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One of the merch items available at
One of the merch items available at

I admit it: I am not a Packers fan. I tried to get it up for football for a number of years -- I was married, after all, to a guy from Green Bay -- and I even went to a couple of games. But I never got snared by the ol’ Lambeau lair.

So, like other non-football fans, I grocery shop during games. (And I complain, every time, about the lack of buns selection.) And sometimes I mouth off on Facebook -- as well as during my weekly segment with Kramp and Adler -- about how annoyed I am with Packermania.

But this Web site,, takes it a few yards too far. It’s disrespectful to people with disabilities and it generates unnecessary negativity.

This site, ironically, one of the reasons what I don’t like about sports. (Except duck-pin bowling, croquette and all-girl roller derby.) Nobody has to suck. In fact, nobody has to be a winner or a loser. Yeah, yeah, I know: wrap me in a rainbow poncho and draw a yin-yang on my neck, but seriously. It’s just not the way I play my game in this life.

However, all of my Pack smack talking aside, I don’t think anyone sucks and, truth be told, a part of me is happy for my Packers-loving friends. Even though I am so sick of green and gold that -- at this point -- it looks more like baby puke and urine to me.

The feminine Phair was backed up by a bunch of boys.
The feminine Phair was backed up by a bunch of boys. (Photo: Royal Bonde-Griggs)

A Phair review

Last night, Liz Phair fans showed up at Turner Hall Ballroom to check in with the iconic ‘90s rocker who dominated the indie scene, then the college radio scene, then clamored for pop princess status -- fell on her pretty face -- and disappeared for years while she produced music for television among other projects.

Last July, she self-released an album called "Funstyle," and then apologized on her Web site for doing so.

"You were never supposed to hear these songs. These songs lost me my management, my record deal and a lot of nights of sleep. Yes, I rapped one of them. I'm as surprised as you are. But here is the thing you need to know about these songs and the ones coming next: These are all me. Love them, or hate them, but don't mistake them for anything other than an entirely personal, un-tethered-from-the-machine, free for all view of the world, refracted through my own crazy lens. This is my journey. I'll keep sending you postcards. - Liz"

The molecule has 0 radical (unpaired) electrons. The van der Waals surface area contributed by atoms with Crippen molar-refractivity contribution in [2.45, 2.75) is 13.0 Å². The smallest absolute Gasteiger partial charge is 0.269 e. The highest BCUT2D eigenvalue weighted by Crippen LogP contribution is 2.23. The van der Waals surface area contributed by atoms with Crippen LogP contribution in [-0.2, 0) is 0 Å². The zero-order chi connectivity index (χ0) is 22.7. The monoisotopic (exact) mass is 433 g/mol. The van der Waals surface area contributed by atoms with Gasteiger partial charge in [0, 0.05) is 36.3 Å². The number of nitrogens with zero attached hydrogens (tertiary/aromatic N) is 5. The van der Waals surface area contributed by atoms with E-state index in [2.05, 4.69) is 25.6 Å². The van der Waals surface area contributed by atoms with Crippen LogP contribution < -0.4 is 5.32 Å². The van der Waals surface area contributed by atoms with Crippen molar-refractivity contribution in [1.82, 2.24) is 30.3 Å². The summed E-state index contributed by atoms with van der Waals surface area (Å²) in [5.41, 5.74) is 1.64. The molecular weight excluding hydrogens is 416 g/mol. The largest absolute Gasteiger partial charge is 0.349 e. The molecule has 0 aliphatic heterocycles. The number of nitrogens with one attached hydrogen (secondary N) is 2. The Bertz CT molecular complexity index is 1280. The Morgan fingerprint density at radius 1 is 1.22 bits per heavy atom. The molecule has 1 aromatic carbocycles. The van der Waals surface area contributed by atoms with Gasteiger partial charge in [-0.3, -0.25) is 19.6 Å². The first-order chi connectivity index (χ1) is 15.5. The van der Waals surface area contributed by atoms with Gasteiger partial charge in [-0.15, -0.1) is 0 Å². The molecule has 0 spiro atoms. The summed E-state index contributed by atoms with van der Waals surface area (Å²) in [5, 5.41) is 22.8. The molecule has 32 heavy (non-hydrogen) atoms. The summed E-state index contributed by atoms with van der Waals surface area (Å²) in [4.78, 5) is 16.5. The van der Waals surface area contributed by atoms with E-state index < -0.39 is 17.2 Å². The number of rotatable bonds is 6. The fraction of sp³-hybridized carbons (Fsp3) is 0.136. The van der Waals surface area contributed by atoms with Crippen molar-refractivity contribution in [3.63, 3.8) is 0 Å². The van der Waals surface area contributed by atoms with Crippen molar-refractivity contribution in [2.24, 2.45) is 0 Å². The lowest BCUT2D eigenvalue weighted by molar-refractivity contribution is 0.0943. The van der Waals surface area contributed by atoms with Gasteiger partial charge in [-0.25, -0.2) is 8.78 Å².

So the big question last night for some Phair fans was, "Where is she now?"

Not surprisingly, like all of us, Phair doesn’t easily fit into a niche. On the one hand, she looked like a total L.A. girl with long blond hair and a skinny girl body in a tight bodice. She referenced her all-raw diet, but also poked fun at it. "Am I glowing yet?" she asked. "No? And why do I keep running to the bathroom? I’m sorry. That was inappropriate. I have a little bit of Tourette’s."

She also complained about the Milwaukee weather and invited fans to visit her in L.A. We can’t blame her for that, it was negative degrees outside last night.

But on the other hand, she delivered a 90-minute concert of pure rock ‘n’ roll, opening with "Supernova" from her successful 1994 "Whip-Smart" album. She sounded great (despite the questionable acoustics in Turner Hall), looked like she was having a blast ("I used to be terrified, but now I really enjoy being here," she said) and proved to be conscious of her predominantly aging hipster fan base by ch…

The Bruisers have a new floor to flatten.
The Bruisers have a new floor to flatten.

BrewCity Bruisers and Trek have something in common

According to a recent press release from real estate group Cassidy Turley Barry, both the BrewCity Bruisers and the Trek Bicycle Corporation have leased new spaces.

BrewCity Bruisers leased 9,696 square feet of practice warehouse space at 415 S. 3rd St.

The Trek Bicycle Corporation leased 82,800 square feet of industrial space at 1007 S. 12th St. in Watertown. Trek will use the space to manufacture and distribute bicycles.

The Pfister will soon announce its third artist in residence.
The Pfister will soon announce its third artist in residence.

Vote for a Milwaukee artist

I learned two things about The Pfister this morning: that it houses more Victorian art than any other hotel in the world and that it has an artist in residence program. In fact, it has had one for two years, and now, you can vote for one of six local artists to win the honor for the third year.

The finalists include local artists Shelby Keefe, Stephen P. Ohlrich, Jeremy Plunkett, Kate Pfeiffer, Anthony Suminski and Jim Zwadlo.

To vote, just log onto the Pfister’s Web site or you can do it via Twitter (#ArtistInResidence) or by texting 22333. The voting closes on Saturday, Feb. 13 and the selection committee will announce the winner soon after.

In the meantime, check out the work of these six finalists at Gallerie M, inside InterContinental Milwaukee, during January Gallery Night on Friday, Jan. 21.

The Pfister’s artist-in-residence program features a working art studio and gallery that's open to hotel guests and visitors. The program encourages the public to interact with the artist and experience the art-making process for themselves.